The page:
Monday, February 2, 2009

Thoughts on Madonna and Rand, in too/many/slashes

Since I missed last Thursday's class due to food poisoning (thanks Whole Foods!  I will probably return to you for dinner anyway, probably even within the next week or so,) I can't promise that anything I'm submitting will be original or even relevant.  I don't know if Madonna's "She's Not Me" is literature or not.  But I kind of doubt it.  Terry Eagleton's ambiguous, even nonexistent, definition of literature doesn't help solidify this conclusion at all.  Even at the very beginning, while reading it as a poem sans the faintest glimmer of recognition or "this sounds like nineties dance music," the prose style reeked of clichés and a lack of inspiration to me.  I sound sort of critical, I guess, maybe inappropriately condescending, but the words and phrases didn't seem beautiful or real or vivid or any of the things I think literature should be (e.g., "when you were here/it's all so clear." I mean, come on.)  I wonder if, after this semester, I'll change my mind?  Is this literature?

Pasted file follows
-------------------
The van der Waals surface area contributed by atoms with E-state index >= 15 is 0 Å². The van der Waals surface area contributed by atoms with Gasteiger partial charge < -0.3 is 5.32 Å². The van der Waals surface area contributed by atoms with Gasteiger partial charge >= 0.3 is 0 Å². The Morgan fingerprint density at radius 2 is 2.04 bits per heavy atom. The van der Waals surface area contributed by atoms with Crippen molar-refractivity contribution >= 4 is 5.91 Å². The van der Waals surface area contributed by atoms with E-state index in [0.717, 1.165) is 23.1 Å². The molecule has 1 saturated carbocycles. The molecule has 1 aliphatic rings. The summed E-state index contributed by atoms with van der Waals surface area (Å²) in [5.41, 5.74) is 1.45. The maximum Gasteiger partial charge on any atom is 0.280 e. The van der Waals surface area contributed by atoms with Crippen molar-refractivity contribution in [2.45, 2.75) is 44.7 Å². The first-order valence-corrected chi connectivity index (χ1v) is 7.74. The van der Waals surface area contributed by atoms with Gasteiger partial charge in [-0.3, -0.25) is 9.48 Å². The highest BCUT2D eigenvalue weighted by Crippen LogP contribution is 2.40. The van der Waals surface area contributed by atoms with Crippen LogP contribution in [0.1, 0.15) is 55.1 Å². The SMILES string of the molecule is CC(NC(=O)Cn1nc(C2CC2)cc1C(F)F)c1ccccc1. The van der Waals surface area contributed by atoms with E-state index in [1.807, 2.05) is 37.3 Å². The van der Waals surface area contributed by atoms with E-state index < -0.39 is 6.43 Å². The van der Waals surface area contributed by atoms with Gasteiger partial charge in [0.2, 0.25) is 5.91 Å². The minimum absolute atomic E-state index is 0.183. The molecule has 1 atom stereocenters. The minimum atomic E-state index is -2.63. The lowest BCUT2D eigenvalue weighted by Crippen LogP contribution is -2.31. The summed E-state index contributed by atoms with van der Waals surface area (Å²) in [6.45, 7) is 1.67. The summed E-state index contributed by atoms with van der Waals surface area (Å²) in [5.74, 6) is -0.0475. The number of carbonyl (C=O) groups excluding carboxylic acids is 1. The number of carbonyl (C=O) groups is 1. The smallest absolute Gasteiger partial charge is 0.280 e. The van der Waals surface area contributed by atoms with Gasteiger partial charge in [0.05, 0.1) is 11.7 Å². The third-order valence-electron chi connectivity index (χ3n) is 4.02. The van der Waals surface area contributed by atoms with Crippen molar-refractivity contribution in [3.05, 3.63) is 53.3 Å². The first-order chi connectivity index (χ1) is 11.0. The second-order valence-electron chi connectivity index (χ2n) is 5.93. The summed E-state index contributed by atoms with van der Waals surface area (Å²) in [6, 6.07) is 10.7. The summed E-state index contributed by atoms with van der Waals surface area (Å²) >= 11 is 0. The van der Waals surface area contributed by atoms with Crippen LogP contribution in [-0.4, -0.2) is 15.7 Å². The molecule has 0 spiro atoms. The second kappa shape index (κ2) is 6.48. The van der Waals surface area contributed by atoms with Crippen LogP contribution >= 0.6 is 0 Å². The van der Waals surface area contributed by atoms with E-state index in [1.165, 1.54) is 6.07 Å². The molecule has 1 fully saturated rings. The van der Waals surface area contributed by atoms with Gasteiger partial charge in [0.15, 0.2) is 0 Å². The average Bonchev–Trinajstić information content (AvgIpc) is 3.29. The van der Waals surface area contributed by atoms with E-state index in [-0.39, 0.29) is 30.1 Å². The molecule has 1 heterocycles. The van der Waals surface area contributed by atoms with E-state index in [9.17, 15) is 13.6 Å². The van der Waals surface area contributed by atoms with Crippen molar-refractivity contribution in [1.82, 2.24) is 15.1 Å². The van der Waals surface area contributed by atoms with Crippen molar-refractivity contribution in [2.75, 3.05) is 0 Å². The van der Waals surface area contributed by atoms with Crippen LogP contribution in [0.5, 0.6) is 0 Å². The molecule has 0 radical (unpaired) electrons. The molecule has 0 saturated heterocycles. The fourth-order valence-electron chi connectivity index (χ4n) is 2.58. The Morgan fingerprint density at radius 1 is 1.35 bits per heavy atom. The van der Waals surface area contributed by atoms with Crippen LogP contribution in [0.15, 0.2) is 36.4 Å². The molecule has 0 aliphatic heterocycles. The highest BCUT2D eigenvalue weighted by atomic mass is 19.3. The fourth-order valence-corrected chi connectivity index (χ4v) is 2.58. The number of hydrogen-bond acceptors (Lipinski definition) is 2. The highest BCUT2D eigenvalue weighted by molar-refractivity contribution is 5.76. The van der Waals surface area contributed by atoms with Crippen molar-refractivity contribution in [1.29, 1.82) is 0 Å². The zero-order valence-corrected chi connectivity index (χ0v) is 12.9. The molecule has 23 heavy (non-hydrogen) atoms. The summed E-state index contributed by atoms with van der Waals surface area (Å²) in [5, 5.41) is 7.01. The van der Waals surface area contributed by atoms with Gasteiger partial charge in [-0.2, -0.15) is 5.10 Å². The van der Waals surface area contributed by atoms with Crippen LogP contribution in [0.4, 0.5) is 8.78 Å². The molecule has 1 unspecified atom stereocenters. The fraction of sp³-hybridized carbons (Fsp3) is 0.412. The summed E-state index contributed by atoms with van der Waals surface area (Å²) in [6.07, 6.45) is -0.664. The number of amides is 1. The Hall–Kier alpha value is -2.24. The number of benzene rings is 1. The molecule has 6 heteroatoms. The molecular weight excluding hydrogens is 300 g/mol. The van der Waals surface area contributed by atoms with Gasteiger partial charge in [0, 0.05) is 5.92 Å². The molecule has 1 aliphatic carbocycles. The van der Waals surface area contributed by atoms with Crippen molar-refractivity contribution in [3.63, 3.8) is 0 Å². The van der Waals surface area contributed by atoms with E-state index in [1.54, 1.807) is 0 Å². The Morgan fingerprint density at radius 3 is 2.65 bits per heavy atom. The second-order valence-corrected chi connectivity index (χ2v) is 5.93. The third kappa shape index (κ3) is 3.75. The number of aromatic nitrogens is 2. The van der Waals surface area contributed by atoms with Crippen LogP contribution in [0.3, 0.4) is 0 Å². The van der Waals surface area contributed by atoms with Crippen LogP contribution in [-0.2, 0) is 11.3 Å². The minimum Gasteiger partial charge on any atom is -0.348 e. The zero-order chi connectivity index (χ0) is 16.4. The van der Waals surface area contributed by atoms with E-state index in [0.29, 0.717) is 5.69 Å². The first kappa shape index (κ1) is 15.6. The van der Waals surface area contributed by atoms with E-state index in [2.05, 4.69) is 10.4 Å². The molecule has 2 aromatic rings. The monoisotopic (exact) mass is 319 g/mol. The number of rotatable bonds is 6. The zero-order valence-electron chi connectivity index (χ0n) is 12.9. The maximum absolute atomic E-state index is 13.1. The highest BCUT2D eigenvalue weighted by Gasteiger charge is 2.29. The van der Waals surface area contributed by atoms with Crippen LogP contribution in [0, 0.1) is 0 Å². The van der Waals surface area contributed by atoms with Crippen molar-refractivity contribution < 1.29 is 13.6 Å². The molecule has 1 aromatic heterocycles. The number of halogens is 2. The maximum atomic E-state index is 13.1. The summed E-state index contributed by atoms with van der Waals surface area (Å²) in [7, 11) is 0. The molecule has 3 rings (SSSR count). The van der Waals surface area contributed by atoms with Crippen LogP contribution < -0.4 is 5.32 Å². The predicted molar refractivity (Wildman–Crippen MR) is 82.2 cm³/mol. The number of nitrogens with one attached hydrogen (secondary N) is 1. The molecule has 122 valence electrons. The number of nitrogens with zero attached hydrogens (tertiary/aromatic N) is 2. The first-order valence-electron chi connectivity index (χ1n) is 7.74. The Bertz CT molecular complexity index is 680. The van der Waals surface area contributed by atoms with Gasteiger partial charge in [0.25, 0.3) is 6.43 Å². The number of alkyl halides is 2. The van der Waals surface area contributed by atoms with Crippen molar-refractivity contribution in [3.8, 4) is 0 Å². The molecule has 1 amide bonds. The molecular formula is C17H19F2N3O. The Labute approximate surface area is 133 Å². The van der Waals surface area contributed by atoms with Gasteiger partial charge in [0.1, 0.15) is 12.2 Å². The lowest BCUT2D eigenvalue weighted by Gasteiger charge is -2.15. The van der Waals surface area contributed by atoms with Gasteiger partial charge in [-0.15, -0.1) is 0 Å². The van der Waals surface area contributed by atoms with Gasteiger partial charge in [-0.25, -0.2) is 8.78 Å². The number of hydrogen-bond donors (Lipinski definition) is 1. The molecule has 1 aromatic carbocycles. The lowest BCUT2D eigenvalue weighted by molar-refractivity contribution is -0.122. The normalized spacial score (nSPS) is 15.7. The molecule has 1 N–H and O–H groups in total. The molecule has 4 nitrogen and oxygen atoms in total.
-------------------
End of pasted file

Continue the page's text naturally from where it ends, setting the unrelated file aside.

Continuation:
Clint:  thanks for the anecdote.  I completely agree regarding the desire to sift through others' opinions of literature in hopes of refining my own idea of it.  Incidentally I'm taking a course on Ayn Rand right now, and apparently she was very adamant that she was, first and foremost, a novelist (creator of literature) as opposed to a philosopher.  I'm sorry your date didn't inspire a second one.  But do you think that this girl's aversion to Rand renders it not-literature in her mind?  If so, I respectfully disagree: even prose that I hate (I'm looking at you, Alan Paton, Christa Wolf) has solid literary merit that I can't dispute.  I can recognize the importance/relevance/meaning of a work while still bemoaning its godawful prose style or readability or lack of proper dialogue construction.  There exist plenty of books that I absolutely loathed in high school, but that symbolize important moments in history or revolutionary ideas or whatever, and I know that.  In fact, I think sometimes I enjoy/respect/appreciate books more after an in-class discussion reveals a deeper meaning or a bigger picture illustrated by the work (case in point: Wuthering Heights.)  Has that ever happened to anyone else?  I should obviously note that I'm not a legitimate critic, either.  I'm a college student who is overly critical and who should probably read more but "doesn't have the time."  I'm hoping this class will change that, though, truly.  Essentially what I'm trying to say, however clumsily and elliptically, is that when it comes to literature, LIKING ≠ RESPECTING.  See you tomorrow.

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